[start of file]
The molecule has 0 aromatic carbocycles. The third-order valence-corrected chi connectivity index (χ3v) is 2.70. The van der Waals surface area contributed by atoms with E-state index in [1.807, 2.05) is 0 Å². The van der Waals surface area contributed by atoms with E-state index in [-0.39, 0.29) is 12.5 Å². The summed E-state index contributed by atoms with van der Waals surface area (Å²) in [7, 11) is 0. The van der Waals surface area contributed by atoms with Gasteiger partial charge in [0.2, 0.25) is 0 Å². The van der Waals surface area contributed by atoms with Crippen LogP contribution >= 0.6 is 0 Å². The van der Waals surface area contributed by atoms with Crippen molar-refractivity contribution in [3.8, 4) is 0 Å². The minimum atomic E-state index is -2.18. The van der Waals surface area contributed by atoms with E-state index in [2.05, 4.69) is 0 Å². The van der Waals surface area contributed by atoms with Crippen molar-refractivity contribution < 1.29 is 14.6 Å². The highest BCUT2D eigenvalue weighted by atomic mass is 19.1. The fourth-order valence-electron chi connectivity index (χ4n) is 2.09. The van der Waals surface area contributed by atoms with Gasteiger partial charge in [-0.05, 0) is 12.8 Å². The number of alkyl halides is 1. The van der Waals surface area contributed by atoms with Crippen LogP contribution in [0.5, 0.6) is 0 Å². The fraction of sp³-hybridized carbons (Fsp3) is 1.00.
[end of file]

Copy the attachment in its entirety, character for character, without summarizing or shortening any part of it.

The molecule has 0 aromatic carbocycles. The third-order valence-corrected chi connectivity index (χ3v) is 2.70. The van der Waals surface area contributed by atoms with E-state index in [1.807, 2.05) is 0 Å². The van der Waals surface area contributed by atoms with E-state index in [-0.39, 0.29) is 12.5 Å². The summed E-state index contributed by atoms with van der Waals surface area (Å²) in [7, 11) is 0. The van der Waals surface area contributed by atoms with Gasteiger partial charge in [0.2, 0.25) is 0 Å². The van der Waals surface area contributed by atoms with Crippen LogP contribution >= 0.6 is 0 Å². The van der Waals surface area contributed by atoms with Crippen molar-refractivity contribution in [3.8, 4) is 0 Å². The minimum atomic E-state index is -2.18. The van der Waals surface area contributed by atoms with E-state index in [2.05, 4.69) is 0 Å². The van der Waals surface area contributed by atoms with Crippen molar-refractivity contribution < 1.29 is 14.6 Å². The highest BCUT2D eigenvalue weighted by atomic mass is 19.1. The fourth-order valence-electron chi connectivity index (χ4n) is 2.09. The van der Waals surface area contributed by atoms with Gasteiger partial charge in [-0.05, 0) is 12.8 Å². The number of alkyl halides is 1. The van der Waals surface area contributed by atoms with Crippen LogP contribution in [0.5, 0.6) is 0 Å². The fraction of sp³-hybridized carbons (Fsp3) is 1.00.